Can you help based just on this info and no more questions?
I can't answer based upon such limited information.
I need to know the circumstances of the return of the mail andwhat loss you have suffered.
Circumstances are the mail was returned by an unaccountable mistake that the Royal Mail accept and apologise for. The loss was an amount of £2,500.00.
I need details of how the loss was incurred. Did RM know that if this was late/lost/returned, that you would suffer loss?
Why was it returned? What was the error?
RM did not know I would suffer a loss . Approx 5 letters over a period of 3 weeks were returned. The Postman denies all knowledge but the RM accepts it happened as i was able to retrieve the returned mail from the sending parties duly stamped with the RM reason for return i.e " Recipient gone away", this explains the error.
Hope this helps.
I still don't know why the mail was returned to sender.
I also don't know why you suffered £2500 loss as a result ofthese letters being returned to sender but on your admission you have them now.
So I'm going to answer based upon the limited information I haveand that is that you have no claim.
There is already case law on this, not with regard to Royal mailin particular with regard to consequential loss on breach of contract.
The first thing to mention is that there is no contract betweenthe recipient of male and Royal Mail. The contract is between the sender andRoyal Mail.
Secondly, even assuming that there is a legitimate loss eitherfrom ordinary plain straightforward negligence or from breach of contract, anyloss "must be within the contemplation of the parties" which means basicallythat whoever sent it must have advised Royal Mail that "if this does not arriveon a particular date, there will be a huge loss for which you will be heldresponsible".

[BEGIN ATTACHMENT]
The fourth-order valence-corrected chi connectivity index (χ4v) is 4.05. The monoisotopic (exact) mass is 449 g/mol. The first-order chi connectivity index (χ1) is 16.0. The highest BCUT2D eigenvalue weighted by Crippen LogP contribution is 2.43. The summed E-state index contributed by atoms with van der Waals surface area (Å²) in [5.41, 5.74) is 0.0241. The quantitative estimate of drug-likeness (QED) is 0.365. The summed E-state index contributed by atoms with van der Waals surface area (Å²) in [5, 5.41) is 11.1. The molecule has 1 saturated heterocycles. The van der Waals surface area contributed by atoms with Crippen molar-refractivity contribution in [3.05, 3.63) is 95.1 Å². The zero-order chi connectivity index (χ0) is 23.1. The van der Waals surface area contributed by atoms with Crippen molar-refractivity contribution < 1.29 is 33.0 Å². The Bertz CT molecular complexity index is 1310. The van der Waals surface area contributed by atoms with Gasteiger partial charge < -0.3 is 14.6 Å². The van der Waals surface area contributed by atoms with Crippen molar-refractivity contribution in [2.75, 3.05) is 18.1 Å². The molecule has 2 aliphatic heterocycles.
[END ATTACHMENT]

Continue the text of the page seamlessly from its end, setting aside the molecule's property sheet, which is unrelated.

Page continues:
They would probably then have insisted that it was sent byspecial delivery.
Does that answer the question? Can I assistfurther or answer any specific queries?
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I wish to rate excellent but need to ask the question : What case law exists can you quote the case(s) please. I will rate immediately I get the next chance.
Thanking you in advance.
The one that springs to mind is Hadley V Baxendale which was todo with a vent in a pig feed silo although from memory, I think that wasprobably more to do with the amount of damages, which said that the amount ofdamages did not have to be proportionate to the breach of the negligence or thevalue of the contract.
Although if you Google "within the contemplation of the parties"the majority of links will be to case law on this particular subject.
There is a case which is a Scottish case involving continualpouring of concrete into open bracket I think) a chimney where the powercompany interrupted the power and was sued because of the loss by the concretecompany. The concrete company lost because they had not advised the powercompany that they needed a constant supply of electricity otherwise it wouldcost them zillions of pounds. The loss was not "within the contemplation of theparties"
this is all A level and law degree/law student stuff.
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